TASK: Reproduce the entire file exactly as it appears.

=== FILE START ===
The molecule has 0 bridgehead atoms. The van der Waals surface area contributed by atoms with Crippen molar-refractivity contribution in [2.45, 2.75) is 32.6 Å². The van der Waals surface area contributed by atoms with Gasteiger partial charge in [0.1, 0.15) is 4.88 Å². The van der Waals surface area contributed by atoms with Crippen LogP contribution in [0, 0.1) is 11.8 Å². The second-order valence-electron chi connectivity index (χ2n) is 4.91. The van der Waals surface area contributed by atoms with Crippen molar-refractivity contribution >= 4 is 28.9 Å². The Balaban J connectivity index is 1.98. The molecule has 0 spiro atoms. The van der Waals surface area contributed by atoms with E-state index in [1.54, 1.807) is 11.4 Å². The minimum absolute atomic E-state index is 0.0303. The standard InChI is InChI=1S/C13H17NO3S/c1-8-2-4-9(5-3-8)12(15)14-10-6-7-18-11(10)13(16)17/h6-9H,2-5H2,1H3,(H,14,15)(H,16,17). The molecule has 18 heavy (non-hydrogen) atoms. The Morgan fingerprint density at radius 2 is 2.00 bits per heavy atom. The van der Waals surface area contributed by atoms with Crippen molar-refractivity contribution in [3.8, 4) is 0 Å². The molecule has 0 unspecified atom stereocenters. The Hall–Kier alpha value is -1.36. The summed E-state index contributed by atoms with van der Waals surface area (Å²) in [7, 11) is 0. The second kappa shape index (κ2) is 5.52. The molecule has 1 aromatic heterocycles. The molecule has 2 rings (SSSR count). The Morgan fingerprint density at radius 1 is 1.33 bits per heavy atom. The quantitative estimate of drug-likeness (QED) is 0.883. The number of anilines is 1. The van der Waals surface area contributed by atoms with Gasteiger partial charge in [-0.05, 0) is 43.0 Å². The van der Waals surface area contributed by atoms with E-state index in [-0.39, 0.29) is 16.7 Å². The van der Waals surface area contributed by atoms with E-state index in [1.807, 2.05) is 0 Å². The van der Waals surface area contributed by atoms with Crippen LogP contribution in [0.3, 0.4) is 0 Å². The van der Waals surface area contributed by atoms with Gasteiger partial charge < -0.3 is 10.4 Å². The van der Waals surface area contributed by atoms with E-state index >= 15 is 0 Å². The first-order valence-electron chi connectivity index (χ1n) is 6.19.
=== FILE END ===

The molecule has 0 bridgehead atoms. The van der Waals surface area contributed by atoms with Crippen molar-refractivity contribution in [2.45, 2.75) is 32.6 Å². The van der Waals surface area contributed by atoms with Gasteiger partial charge in [0.1, 0.15) is 4.88 Å². The van der Waals surface area contributed by atoms with Crippen LogP contribution in [0, 0.1) is 11.8 Å². The second-order valence-electron chi connectivity index (χ2n) is 4.91. The van der Waals surface area contributed by atoms with Crippen molar-refractivity contribution >= 4 is 28.9 Å². The Balaban J connectivity index is 1.98. The molecule has 0 spiro atoms. The van der Waals surface area contributed by atoms with E-state index in [1.54, 1.807) is 11.4 Å². The minimum absolute atomic E-state index is 0.0303. The standard InChI is InChI=1S/C13H17NO3S/c1-8-2-4-9(5-3-8)12(15)14-10-6-7-18-11(10)13(16)17/h6-9H,2-5H2,1H3,(H,14,15)(H,16,17). The molecule has 18 heavy (non-hydrogen) atoms. The Morgan fingerprint density at radius 2 is 2.00 bits per heavy atom. The van der Waals surface area contributed by atoms with Crippen molar-refractivity contribution in [3.8, 4) is 0 Å². The molecule has 0 unspecified atom stereocenters. The Hall–Kier alpha value is -1.36. The summed E-state index contributed by atoms with van der Waals surface area (Å²) in [7, 11) is 0. The second kappa shape index (κ2) is 5.52. The molecule has 1 aromatic heterocycles. The molecule has 2 rings (SSSR count). The Morgan fingerprint density at radius 1 is 1.33 bits per heavy atom. The quantitative estimate of drug-likeness (QED) is 0.883. The number of anilines is 1. The van der Waals surface area contributed by atoms with Gasteiger partial charge in [-0.05, 0) is 43.0 Å². The van der Waals surface area contributed by atoms with E-state index in [-0.39, 0.29) is 16.7 Å². The van der Waals surface area contributed by atoms with E-state index in [1.807, 2.05) is 0 Å². The van der Waals surface area contributed by atoms with Crippen LogP contribution in [0.3, 0.4) is 0 Å². The van der Waals surface area contributed by atoms with Gasteiger partial charge < -0.3 is 10.4 Å². The van der Waals surface area contributed by atoms with E-state index >= 15 is 0 Å². The first-order valence-electron chi connectivity index (χ1n) is 6.19.